QUOTE OF THE WEEK
"Learn the art of patience. Apply discipline to your thoughts when they become anxious over the outcome of a goal. Impatience breeds anxiety, fear, discouragement and failure. Patience creates confidence, decisiveness, and a rational outlook, which eventually leads to success."
-- Brian Adams
by S.W. Ventrella
"Consider the following list of common work-related situations that can create feelings of impatience. Do any of them try your patience on a regular basis?
-- Time crunches; things not being done as quickly as you'd like.
-- Things not being done right the first time.
-- Not having the tools or information you need to complete the task.
-- Dealing with bureaucracy.
-- Others who don't have the skills to complete their assigned tasks.
-- Others who don't catch on quickly to what you want them to do.
-- Others who don't carry through on their assigned tasks.
-- Inconsistent messages from others.
-- Others who don't do tasks the way you would.
-- Too many people needing your time and attention.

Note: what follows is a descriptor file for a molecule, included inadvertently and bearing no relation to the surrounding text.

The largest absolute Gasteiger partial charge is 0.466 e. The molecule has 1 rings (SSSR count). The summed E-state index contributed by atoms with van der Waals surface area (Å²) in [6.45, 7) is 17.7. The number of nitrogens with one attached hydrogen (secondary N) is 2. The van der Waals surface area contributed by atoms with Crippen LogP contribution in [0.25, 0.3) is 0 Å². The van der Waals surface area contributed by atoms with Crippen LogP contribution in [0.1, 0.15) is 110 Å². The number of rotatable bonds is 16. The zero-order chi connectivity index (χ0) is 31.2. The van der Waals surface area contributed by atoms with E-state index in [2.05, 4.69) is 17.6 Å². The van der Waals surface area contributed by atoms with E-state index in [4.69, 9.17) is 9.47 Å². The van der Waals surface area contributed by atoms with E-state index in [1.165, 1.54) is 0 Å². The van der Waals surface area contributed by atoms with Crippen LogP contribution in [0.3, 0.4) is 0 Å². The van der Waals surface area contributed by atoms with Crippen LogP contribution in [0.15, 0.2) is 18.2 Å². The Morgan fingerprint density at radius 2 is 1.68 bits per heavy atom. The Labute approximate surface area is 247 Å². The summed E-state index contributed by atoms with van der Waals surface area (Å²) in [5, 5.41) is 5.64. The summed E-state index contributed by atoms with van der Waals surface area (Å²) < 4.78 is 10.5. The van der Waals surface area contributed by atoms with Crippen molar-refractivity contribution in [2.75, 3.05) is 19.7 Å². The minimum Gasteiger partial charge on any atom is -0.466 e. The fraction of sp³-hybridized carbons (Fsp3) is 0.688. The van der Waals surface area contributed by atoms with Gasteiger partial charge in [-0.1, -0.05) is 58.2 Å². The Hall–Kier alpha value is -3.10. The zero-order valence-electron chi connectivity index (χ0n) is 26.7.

-- Last-minute crises or requests that totally upset your day or plans.
-- Having to wait for others.
-- Traffic, bad weather, broken equipment, or other inconveniences that delay your being productive or timely.
By being more aware about the specific situations that create impatience, we can become more proactive in dealing with them (Ventrella, 2001, p. 157)."
Reference: Ventrella, S.W. (2001). The power of positive thinking in business: ten traits for maximum results. New York: The Free Press
Reprinted with permission from the OSU Leadership Center, The Ohio State University, Columbus, OH 43210, (614) 292-3114. http://leadershipcenter.osu.edu
COACHING CALL TO ACTION
When I begin coaching a client, one of the areas we look at together are "tolerations." Tolerations are what we put up with, accept, take on and are dragged own by. They may include people's behavior, situations, unmet needs, crossed boundaries, incompletions, frustrations, problems, and even, our own behavior.
We tolerate more than we think and as Ventrella states this can create feelings of impatience.
So, what are you tolerating that leads to impatience?
Just becoming aware of and articulating your "tolerations"will bring them to the forefront of your awareness and you'll naturally start handling, eliminating, fixing, growing through and resolving them.
There may be some that you really want to tackle and be done with. What are some proactive ways you have of dealing with situations that create impatience?
If you are interested in receiving my worksheet on Tolerations, please r e-mail me and put "Tolerations" in the subject line.
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